SoilSCAPE Sensors

Learning about the world through wireless sensor newtorks.

Due to the need for large-area coverage of in-situ soil moisture sensors, wireless network technologies are needed to command the sensors and to transmit the collected data to the base of operations. There are many factors that make this a very challenging problem for our application, including the need for a sparse but extensive network, outdoors and possibly harsh environments, the need for extreme energy efficiency, and availability of data network infrastructure for transmission from field to operations based.

This is an image of the End Device, or Node, hardware unit. The blue circuit board is an Xbee Module; this provides the basis of the wireless communication at the base site.

The wireless sensor architecture developed for this project is Ripple, it has undergone a number of improvement throughout the project, the current iteration is Ripple 2D+. Each sensor communicates with a local coordinator which sends information back to the data server. Each node is connected to three EC-5 soil moisture sensors (from Decagon Devices) at different depths. With the newer installations (Tonzi and New Hogan) sensors are installed at 5, 12 and 50 cm. However, due to the hard soil and rocks it is often not possible to drill down to 50 cm, in these instances the sensor is installed as deep as possible and the depth is recorded.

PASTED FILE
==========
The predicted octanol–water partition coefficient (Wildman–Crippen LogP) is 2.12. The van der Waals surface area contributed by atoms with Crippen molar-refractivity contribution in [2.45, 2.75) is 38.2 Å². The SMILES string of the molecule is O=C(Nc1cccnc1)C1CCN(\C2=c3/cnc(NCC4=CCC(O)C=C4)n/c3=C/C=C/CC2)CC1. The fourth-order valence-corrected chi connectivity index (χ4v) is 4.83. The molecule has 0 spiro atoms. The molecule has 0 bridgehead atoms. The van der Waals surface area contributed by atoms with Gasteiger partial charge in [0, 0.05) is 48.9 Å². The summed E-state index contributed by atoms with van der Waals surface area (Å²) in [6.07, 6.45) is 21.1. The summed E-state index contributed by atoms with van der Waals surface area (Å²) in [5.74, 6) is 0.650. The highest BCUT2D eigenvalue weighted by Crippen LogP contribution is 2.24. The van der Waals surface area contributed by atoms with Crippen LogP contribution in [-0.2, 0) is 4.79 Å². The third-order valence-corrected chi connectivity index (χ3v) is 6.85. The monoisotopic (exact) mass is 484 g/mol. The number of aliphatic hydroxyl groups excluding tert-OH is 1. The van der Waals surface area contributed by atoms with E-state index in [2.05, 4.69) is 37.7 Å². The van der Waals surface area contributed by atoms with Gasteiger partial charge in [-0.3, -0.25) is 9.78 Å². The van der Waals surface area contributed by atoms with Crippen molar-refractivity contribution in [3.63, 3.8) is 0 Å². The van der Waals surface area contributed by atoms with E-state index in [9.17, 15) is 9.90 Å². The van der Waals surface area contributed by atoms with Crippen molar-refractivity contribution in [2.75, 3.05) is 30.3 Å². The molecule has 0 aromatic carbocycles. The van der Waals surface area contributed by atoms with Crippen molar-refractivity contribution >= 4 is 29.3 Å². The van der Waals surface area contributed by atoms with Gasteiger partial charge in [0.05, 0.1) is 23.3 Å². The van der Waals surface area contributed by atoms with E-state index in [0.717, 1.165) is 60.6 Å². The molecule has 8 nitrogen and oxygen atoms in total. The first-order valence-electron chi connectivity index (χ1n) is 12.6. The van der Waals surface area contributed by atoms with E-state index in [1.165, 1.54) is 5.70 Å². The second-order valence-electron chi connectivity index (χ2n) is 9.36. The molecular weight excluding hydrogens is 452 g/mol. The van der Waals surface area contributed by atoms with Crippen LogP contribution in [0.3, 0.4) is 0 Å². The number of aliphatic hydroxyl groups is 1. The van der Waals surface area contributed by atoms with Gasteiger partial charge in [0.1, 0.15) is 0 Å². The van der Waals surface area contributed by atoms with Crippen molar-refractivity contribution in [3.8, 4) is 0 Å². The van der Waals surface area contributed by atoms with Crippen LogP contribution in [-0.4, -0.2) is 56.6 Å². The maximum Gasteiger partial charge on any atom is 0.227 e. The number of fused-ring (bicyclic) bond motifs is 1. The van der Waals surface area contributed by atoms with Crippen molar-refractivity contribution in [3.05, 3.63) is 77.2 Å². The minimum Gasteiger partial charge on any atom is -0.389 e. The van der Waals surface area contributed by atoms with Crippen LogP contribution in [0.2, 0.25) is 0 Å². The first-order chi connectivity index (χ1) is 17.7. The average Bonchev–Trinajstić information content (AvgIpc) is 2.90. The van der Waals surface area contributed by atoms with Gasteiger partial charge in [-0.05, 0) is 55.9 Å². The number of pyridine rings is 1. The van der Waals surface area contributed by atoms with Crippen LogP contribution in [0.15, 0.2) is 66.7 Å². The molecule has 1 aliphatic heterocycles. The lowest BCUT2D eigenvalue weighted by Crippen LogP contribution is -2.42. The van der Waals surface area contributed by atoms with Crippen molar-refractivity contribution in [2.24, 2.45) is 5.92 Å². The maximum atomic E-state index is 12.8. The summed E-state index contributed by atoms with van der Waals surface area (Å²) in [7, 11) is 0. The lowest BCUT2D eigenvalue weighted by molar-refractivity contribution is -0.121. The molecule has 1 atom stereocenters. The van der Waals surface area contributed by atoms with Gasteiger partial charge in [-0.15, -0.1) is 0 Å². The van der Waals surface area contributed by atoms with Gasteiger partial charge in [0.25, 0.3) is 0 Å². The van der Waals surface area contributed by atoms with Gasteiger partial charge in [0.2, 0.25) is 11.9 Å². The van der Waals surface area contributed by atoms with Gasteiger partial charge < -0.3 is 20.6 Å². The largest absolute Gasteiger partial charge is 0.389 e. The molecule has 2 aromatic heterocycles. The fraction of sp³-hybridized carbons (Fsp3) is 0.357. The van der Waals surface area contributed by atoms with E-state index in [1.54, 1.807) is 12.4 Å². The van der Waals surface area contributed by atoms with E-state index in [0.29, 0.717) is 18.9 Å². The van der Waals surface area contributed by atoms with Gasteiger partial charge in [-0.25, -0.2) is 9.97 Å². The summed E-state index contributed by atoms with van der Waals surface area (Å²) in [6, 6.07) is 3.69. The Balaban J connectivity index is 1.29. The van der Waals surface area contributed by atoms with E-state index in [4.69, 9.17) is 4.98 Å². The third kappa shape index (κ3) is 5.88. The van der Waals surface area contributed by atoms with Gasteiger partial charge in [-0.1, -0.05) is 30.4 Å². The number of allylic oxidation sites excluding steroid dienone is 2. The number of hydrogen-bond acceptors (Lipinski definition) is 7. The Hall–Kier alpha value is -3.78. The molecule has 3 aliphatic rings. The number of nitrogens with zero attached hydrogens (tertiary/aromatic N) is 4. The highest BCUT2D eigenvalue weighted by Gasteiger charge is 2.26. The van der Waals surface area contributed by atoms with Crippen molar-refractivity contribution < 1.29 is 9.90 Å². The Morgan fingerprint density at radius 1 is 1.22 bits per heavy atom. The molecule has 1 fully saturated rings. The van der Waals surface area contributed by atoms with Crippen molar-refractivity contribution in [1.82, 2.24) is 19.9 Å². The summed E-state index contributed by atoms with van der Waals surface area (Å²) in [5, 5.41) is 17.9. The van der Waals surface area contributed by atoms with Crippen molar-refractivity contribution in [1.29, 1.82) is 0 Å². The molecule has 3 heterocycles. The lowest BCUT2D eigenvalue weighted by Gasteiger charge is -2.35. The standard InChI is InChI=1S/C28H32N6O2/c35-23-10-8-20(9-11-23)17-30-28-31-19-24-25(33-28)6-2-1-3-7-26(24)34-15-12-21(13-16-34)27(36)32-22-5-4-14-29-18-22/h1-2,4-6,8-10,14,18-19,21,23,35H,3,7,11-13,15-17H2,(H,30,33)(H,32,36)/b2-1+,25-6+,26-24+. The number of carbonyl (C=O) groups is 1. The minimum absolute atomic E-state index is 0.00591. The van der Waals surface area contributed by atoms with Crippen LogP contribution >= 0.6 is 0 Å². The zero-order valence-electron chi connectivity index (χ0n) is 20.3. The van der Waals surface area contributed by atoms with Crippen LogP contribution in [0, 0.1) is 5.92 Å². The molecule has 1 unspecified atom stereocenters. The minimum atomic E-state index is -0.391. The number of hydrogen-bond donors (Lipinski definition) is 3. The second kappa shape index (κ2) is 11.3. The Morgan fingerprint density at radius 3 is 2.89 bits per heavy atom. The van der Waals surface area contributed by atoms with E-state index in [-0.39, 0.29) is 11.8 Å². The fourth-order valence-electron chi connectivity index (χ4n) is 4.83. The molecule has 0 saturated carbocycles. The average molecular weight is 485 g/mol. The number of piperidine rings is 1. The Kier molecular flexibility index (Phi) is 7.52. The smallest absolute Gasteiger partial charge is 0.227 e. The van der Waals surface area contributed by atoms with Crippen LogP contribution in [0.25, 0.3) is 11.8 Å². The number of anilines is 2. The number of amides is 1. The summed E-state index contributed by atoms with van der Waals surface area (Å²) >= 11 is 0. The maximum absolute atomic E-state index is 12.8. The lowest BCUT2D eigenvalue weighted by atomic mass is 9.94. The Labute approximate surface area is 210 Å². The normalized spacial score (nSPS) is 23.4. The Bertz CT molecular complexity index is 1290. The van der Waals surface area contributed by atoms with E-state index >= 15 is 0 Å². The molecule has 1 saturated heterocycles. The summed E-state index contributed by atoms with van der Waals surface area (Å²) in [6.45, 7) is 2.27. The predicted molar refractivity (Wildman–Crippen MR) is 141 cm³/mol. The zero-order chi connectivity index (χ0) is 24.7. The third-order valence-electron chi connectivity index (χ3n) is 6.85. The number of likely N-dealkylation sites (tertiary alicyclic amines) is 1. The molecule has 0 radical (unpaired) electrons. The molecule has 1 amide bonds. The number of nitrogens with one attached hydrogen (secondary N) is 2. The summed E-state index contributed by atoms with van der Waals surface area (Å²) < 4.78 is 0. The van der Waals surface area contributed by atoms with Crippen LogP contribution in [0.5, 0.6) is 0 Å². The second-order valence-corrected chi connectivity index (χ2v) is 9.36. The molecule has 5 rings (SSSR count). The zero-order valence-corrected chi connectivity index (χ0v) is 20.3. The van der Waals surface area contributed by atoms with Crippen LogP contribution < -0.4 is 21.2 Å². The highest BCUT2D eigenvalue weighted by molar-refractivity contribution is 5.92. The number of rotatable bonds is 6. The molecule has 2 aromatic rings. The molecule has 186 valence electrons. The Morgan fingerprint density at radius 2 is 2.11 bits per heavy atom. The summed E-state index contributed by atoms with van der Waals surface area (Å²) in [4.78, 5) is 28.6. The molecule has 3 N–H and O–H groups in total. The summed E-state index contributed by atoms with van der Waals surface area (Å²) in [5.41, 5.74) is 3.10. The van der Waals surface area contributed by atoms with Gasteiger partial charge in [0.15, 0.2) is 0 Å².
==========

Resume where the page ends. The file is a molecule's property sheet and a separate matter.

A proud Agnelo Silva, standing next to a newly deployed Local Coordiantor.

Deployment

The installation of wireless sensors follows a standard procedure developed so the nodes can be efficiently and consistently deployed.

  1. Dig a vertical hole 50 cm deep using a combination of a gas-powered auger, manual auger and shovel. Seperate piles are created for each layer of soil to retain the profile. Whilst every effort is made to reach the target of 50 cm, this is not always possible in hard soils or when a rock layer is encountered. In such environments 40 cm is considered a reasonable depth due to the considerable time and effort required to continue to 50 cm.
  2. Drill 3 horizontal holes for the sensors, placed at depths of 50 (or however deep it was possible to drill), 20 and 5 cm. For hard soils the use of a drill minimises damage to the sensors, although sometimes leaves gaps producing inaccurate measurements until the soil compacts to fill these. For softer soils, pushing the sensors in minimises air gaps.
  3. Replace the soil, in the order it was removed and compact.
  4. Hammer in a t-post to hold the sensor node.
  5. Attach the node to the sensors and fasten to the t-post.
  6. If cattle graze on the land a barbed wire fence is installed to prevent damage to the node or wires
For deployment, all members of MiXIL Lab help to make the process run as quickly and efficently as possible. Pictured above are Ruzbeh, John and Agnelo putting te final touches on an End Device.